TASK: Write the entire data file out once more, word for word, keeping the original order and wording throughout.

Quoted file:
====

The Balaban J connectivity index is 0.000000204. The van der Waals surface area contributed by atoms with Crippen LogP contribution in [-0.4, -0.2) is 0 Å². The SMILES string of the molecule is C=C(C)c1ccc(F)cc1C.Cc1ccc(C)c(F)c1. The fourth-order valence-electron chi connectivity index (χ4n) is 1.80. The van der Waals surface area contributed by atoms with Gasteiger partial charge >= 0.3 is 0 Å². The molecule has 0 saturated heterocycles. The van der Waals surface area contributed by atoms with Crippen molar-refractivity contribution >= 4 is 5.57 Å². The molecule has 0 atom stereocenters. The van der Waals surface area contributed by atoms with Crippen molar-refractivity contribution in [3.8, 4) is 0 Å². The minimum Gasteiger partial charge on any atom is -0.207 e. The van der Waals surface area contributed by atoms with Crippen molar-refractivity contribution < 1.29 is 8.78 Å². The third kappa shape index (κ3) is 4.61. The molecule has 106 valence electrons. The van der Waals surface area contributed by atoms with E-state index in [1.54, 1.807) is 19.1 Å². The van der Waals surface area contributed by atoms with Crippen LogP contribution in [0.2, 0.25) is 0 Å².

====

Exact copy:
The Balaban J connectivity index is 0.000000204. The van der Waals surface area contributed by atoms with Crippen LogP contribution in [-0.4, -0.2) is 0 Å². The SMILES string of the molecule is C=C(C)c1ccc(F)cc1C.Cc1ccc(C)c(F)c1. The fourth-order valence-electron chi connectivity index (χ4n) is 1.80. The van der Waals surface area contributed by atoms with Gasteiger partial charge >= 0.3 is 0 Å². The molecule has 0 saturated heterocycles. The van der Waals surface area contributed by atoms with Crippen molar-refractivity contribution >= 4 is 5.57 Å². The molecule has 0 atom stereocenters. The van der Waals surface area contributed by atoms with Crippen molar-refractivity contribution in [3.8, 4) is 0 Å². The minimum Gasteiger partial charge on any atom is -0.207 e. The van der Waals surface area contributed by atoms with Crippen molar-refractivity contribution < 1.29 is 8.78 Å². The third kappa shape index (κ3) is 4.61. The molecule has 106 valence electrons. The van der Waals surface area contributed by atoms with E-state index in [1.54, 1.807) is 19.1 Å². The van der Waals surface area contributed by atoms with Crippen LogP contribution in [0.2, 0.25) is 0 Å².